Ileitis Treatments Comparison: Oral Vaccination V's antibiotics

By M. Y. C. Thaker and G. Bilkei - Comparison of the effects of oral vaccination and different antibiotic prophylactic treatments against Lawsonia intracellularis associated losses in a finishing pig unit with high prevalence of porcine proliferative enteropathy (PPE).
calendar icon 11 December 2006
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The aim of the present study was to compare the effects of oral vaccination and feed medication against Lawsonia intracellularis (LI) on the performance of growing-finishing pigs in a large Hungarian production unit with a high prevalence of LI infection. Pigs testing positive for LI infection were randomly divided into 4 groups and treated as follows:

  • Group one: growing pigs (n = 3810) were vaccinated against LI infection after entry into the growing-finishing unit with an avirulent live oral vaccine (Enterisol® Ileitis Boehringer Ingelheim Vetmedica, Inc., St. Joseph, USA).

  • Group two: growing pigs (n = 3799) received feed medicated with doxycycline (200 pp. doxycycline hyclate, Primadox® 50, ufamed AG, CH-6210 Sursee, Switzerland) over a 3-week period after entry into the growing-finishing unit.

  • Group three: growing pigs (n = 3810) received chlortetracycline hydrochloride (500 ppm), tylosin tartrate (100 ppm) and sulphadimidine sodium (1000 ppm) feed medication (SK 40 ad us. vet., Biokema, CH-1023 Crissier, Switzerland) during a 3-week period after entry into the growing-finishing unit.

  • Group four: growing pigs (n = 3809) were not treated.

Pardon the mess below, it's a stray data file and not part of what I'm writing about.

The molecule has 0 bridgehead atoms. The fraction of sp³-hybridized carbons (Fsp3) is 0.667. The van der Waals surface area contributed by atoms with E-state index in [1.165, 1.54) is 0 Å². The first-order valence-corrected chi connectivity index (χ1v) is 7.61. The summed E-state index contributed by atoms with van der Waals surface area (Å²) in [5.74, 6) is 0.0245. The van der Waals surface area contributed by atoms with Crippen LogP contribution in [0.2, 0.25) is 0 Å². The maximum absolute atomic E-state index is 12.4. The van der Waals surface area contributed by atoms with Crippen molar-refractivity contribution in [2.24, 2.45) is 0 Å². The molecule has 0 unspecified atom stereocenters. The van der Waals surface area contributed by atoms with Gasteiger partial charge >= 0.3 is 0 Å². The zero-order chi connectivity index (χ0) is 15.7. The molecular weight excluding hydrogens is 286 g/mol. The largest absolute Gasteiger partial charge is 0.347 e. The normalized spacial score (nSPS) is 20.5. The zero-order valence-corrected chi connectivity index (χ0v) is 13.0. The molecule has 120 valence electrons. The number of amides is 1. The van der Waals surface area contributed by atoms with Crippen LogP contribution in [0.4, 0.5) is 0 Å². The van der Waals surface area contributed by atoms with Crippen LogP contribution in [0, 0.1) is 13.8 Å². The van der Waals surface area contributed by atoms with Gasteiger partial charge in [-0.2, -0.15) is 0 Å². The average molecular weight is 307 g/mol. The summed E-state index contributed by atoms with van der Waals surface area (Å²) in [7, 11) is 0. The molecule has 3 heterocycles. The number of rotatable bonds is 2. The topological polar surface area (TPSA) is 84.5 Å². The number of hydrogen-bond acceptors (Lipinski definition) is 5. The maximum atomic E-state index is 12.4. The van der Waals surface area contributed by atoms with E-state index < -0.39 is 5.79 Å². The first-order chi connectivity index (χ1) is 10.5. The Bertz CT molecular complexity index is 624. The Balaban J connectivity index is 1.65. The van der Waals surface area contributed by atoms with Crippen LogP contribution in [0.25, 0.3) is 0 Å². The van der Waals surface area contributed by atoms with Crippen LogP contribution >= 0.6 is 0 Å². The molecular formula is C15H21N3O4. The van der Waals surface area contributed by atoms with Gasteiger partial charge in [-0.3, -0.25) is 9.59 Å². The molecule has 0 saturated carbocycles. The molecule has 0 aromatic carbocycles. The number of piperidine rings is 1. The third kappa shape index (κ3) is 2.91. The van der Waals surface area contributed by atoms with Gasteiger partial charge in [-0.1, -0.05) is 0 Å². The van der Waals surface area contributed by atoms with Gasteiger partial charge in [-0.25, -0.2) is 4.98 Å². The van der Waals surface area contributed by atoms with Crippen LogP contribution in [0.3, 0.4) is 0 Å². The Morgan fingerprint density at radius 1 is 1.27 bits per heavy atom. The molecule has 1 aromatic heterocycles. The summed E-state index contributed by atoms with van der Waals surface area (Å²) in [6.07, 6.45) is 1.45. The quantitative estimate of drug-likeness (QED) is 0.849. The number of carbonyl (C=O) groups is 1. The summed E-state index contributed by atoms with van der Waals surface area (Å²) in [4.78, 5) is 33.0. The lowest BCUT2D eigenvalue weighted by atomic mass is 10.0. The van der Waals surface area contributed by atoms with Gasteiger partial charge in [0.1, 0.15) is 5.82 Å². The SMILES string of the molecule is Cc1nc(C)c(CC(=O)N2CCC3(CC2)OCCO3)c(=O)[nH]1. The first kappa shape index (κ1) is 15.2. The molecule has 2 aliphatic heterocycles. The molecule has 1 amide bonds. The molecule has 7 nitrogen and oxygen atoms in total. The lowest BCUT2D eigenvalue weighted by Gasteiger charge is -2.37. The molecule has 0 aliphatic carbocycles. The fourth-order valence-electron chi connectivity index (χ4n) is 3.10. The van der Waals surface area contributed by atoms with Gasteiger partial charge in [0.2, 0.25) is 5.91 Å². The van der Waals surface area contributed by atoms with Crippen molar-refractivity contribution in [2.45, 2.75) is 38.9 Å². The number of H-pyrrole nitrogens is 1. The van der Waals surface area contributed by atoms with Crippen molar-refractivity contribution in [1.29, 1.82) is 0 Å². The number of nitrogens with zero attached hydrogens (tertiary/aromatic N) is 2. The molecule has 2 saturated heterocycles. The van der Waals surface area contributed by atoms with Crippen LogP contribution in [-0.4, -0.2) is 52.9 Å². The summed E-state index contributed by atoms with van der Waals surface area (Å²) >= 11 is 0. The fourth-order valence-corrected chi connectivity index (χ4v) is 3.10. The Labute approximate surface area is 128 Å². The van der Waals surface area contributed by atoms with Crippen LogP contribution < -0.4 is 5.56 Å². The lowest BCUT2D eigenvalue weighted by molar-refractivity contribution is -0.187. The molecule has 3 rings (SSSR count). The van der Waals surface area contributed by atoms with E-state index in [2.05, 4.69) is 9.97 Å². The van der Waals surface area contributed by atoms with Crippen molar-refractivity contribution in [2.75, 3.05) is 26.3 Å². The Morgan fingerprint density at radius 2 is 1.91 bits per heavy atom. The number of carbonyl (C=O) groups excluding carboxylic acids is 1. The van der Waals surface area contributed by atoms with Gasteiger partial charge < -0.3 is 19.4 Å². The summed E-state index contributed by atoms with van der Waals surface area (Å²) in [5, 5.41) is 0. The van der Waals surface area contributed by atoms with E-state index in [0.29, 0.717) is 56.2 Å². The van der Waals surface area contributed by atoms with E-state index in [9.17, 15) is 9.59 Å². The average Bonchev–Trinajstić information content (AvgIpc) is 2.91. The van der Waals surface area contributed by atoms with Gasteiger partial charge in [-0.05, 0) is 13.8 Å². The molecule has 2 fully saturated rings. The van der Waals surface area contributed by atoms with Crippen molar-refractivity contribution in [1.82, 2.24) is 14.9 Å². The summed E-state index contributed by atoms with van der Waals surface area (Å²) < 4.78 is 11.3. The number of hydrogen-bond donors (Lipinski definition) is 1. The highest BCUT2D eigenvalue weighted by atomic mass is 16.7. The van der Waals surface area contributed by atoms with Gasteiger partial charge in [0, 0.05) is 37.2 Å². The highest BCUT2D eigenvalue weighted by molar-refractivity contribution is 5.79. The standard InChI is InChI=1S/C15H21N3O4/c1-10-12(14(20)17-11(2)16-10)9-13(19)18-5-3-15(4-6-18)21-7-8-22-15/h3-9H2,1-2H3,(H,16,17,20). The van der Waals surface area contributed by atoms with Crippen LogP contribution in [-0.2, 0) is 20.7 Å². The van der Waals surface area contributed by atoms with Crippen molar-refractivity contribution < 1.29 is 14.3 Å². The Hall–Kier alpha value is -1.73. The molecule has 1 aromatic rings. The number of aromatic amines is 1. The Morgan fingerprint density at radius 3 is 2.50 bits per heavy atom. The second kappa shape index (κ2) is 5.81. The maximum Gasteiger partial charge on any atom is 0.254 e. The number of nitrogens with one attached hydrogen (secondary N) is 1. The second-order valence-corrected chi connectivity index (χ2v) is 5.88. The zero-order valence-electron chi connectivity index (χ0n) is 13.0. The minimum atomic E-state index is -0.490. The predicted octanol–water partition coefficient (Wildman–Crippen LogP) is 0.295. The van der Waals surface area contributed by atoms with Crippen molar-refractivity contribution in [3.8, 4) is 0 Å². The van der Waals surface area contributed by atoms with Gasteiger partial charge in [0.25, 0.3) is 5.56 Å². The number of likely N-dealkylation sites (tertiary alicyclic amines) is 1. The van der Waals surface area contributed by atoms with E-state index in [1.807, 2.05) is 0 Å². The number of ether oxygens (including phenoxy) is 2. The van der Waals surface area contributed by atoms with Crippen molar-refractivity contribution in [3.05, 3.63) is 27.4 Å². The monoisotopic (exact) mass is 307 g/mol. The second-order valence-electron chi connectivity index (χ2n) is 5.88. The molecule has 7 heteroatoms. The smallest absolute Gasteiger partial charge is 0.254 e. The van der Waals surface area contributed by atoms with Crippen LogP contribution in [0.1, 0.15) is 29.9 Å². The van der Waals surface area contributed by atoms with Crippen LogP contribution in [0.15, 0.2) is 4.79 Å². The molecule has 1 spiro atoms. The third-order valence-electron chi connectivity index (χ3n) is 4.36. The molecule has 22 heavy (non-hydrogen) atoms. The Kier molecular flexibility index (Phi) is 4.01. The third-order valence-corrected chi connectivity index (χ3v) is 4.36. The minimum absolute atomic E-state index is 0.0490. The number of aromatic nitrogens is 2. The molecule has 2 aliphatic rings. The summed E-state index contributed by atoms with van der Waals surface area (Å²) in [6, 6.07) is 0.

Culling and mortality rates, reasons for culling and mortality, and average daily weight gain during the entire growing-finishing phase were evaluated. Porcine proliferative enteropathy (PPE) associated culling and mortality rates were lower (1.1%, 1.3% and 1.4% in groups 1-3, vs. 7.0% in the control group, P < 0.05).

Both vaccinated and feed-medicated pigs had lower non-PPE associated culling and mortality rates compared with the non-vaccinated pigs (2.1%, 2.3% and 2.5% vs. 5.9%, P > 0.05). Average daily weight gain was greater (P < 0.05) both in the LI vaccinated and feed-medicated groups of pigs compared with the untreated pigs (799 ± 49 g, 767 ± 48 g and 757 ± 39 g vs. 650 ± 92 g).

The present results indicate that both LI vaccination and feed medication at the beginning of the growing-finishing phase of the production, does not only prevent PPE, but might also result in more resistance and tolerance against other infectious diseases and multifactorial diseases.

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Boehringer Ingelheim Vetmedica, Inc.

November 2006

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